So I’ll admit I’m a sucker for this new genre of raunchy “bromantic comedies.” It will fizzle out soon, likely, but at the moment even the lesser ones are far more entertaining than most other comedies you’ll find at the multiplex right now (sappy chick flicks; the endless strain of Disaster Movie/Date Movie/Epic Movie drivel; and Tyler Perry movies!).
I Love You, Man is the logical, inevitable culmination of the recent “bromances”: this time the central relationship between the two “dudes” plays out exactly like the stereotypical boy/girl romantic comedies (they meet cute, they “fall” for each other, they “break up,” they reunite). It’s moderately clever and generally very well-performed. Paul Rudd has become the go-to guy for the endearingly goofy but square role (he’s essentially the same dude here and in Knocked Up and in Role Models, but it still works…what straight guy wouldn’t want to party with him at a Rush concert, very heterosexually). Jason Segel steps comfortably into the crude slacker role (often filled by Seth Rogen in these films). And the supporting cast is sharp, keeping things afloat even when the film overplays its running jokes.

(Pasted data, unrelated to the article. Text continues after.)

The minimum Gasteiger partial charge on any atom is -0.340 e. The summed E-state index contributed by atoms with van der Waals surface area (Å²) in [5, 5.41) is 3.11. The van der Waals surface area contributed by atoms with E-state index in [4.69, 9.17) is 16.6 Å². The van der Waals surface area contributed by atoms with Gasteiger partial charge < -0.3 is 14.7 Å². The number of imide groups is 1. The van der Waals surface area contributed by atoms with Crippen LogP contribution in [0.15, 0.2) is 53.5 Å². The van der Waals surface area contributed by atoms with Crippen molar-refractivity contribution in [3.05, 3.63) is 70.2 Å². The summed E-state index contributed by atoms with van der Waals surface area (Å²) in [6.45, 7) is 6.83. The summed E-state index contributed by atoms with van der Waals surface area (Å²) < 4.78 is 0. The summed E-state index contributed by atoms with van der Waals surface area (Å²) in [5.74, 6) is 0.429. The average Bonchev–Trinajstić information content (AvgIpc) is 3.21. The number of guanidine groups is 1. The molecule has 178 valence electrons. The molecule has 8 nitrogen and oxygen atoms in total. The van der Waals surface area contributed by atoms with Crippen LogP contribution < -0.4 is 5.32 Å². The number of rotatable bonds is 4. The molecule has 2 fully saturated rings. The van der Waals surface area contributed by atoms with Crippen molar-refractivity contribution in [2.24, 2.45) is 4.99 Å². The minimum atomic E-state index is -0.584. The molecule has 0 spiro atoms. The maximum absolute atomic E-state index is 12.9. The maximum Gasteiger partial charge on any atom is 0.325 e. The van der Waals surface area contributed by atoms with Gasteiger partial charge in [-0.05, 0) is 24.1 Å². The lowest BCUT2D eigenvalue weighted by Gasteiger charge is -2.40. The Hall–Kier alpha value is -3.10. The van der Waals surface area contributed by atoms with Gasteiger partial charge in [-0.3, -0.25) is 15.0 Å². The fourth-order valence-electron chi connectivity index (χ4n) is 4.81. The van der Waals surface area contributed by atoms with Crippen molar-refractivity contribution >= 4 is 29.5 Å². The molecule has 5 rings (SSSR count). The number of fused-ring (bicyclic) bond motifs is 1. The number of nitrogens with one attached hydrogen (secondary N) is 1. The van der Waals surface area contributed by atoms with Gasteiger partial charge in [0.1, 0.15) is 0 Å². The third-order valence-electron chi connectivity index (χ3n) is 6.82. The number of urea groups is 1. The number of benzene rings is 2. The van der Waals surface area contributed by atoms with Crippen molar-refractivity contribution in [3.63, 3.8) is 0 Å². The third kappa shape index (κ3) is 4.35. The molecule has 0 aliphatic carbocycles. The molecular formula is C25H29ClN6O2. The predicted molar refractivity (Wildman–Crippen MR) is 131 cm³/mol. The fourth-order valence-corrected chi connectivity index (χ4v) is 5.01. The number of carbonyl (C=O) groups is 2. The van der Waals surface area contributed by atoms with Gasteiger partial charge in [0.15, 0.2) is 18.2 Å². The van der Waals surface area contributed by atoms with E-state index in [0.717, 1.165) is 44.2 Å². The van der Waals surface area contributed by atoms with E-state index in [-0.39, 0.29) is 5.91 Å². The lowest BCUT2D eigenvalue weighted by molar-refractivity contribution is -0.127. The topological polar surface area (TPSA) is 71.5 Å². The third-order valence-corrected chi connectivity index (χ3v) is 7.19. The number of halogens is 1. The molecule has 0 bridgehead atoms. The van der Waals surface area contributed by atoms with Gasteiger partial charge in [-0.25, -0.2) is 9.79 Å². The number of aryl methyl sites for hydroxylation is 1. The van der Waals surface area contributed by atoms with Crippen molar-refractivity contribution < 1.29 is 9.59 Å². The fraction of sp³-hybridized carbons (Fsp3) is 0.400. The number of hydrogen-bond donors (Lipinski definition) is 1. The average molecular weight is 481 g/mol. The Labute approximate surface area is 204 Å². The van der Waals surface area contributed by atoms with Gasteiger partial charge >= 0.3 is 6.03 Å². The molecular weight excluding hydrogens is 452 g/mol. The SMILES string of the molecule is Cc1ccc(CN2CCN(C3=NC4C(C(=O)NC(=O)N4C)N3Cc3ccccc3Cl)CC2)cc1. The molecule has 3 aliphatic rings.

But why are these movies so popular right now? Part of it is simple enough, I think: the combination of raunch and sweetness is capable of drawing in both a male and female audience. But I also think these films get at certain “realities” (about relationships, gender expectations, etc) that don’t really get explored in what has become the pure fantasy-land of chick-centered romantic comedies. I’m not sure where the genre is headed, but maybe it’s got a little life left in it yet, and apparently it’s starting to trickle out of the mainstream and into the indie-world, where it will get a little “edgier”: one of the Sundance hits this year is called Humpday and concerns two straight male friends who decide to make an “art project” in which they sleep with each other. I think it’s safe to say Humpday will not appeal to the fratty audience currently cracking up at I Love You, Man.